Isolation increasing risk of dementia, Naples Senior Center says

Reporter: Gina Tomlinson Writer: Jackie Winchester
Credit: Naples Senior Center

Florida has reported more than 10,000 cases of COVID-19 seven times in the past two weeks. Four of those days were all in a row, from this past Friday through Monday.

Southwest Florida added 613 more cases Monday, bringing its total cases since March to more than 20,000.

More positive cases are especially bad news for the elderly, some of whom are beginning to get false hope that things are getting better.

The Naples Senior Center has seen an uptick in need for their dementia service, and patients they have been serving are getting worse. They said some seniors are being placed in long-term care facilities.

One couple is thankful to have each other, despite the obstacles they’re facing.

“Dementia is a disease that causes loneliness because people withdraw and now it’s even worse,” said Diane Goldstein of Bonita Springs.

She and her husband Bob, isolation is taking a toll when they, like many other seniors, were once able to be out and about.

“We lost that,” said Dorothy Bergese.

“Not being able to socialize and other people to talk to,” said Ed Somma.

Ed Somma and Dorothy Borgese said they miss the programs that kept them engaged and active at the Naples Senior Center.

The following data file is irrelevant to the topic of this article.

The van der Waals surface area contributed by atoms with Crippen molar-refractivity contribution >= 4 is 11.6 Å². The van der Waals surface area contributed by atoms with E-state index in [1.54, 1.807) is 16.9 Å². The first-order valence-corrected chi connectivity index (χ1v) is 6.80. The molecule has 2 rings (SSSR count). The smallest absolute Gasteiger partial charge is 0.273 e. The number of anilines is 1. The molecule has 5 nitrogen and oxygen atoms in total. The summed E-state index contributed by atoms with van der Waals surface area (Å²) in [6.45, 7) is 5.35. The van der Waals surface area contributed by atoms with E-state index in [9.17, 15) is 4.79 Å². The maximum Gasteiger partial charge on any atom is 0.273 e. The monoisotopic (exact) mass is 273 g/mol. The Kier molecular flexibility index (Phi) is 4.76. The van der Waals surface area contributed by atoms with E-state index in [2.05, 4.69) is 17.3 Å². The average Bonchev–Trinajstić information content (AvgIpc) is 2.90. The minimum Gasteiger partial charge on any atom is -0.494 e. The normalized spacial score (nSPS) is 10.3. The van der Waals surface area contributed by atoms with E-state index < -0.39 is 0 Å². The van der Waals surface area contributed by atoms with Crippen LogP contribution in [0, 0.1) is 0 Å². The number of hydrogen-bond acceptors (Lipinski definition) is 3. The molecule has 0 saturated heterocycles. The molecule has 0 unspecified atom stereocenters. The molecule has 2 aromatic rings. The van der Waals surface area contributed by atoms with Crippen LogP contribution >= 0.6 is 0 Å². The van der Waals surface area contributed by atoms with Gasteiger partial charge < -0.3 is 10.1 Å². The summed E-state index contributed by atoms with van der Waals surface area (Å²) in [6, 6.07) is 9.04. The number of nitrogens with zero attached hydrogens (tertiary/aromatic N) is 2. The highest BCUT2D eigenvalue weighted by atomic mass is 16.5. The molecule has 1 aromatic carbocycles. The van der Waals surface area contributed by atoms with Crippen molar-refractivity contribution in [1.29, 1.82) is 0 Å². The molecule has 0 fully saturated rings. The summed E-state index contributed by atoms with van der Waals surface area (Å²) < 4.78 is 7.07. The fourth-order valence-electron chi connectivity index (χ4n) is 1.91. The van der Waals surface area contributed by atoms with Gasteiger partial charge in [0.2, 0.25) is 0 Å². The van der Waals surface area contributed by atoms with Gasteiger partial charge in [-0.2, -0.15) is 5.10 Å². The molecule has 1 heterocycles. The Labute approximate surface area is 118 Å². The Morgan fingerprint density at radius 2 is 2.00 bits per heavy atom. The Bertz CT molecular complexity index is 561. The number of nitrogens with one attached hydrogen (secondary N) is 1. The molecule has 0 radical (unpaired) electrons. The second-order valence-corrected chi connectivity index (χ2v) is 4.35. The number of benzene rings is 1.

“We sort of went backwards, mentally and physically,” Borgese said.

The center runs programs online, but lately, Dr. Jaclynn Faffer has seen a scary trend: more patients with dementia.

“We have increased our services dramatically in terms of our virtual platform,” Faffer said, and she said those with dementia who used to come to the center have deteriorated.

“To the point where their families reluctantly have had to place them in long-term care facilities.”

Some like Goldstein blame the loss of structure.

“We had a pattern in our lives before the pandemic. My husband would go to the senior center twice a week,” she said.

Studies show isolation and loneliness can increase the risk of mortality.

“My outlook is it’s going to be very rough for a long time but were going to have to accept that,” Goldstein said.

Battling COVID-19 and isolation, these seniors just hope they can get through while at home together.

The Naples Senior Center said the pandemic is also very difficult for those like Goldstein, who cares for her husband. With the center closed, caregivers aren’t able to get the help the center used to provide for them.

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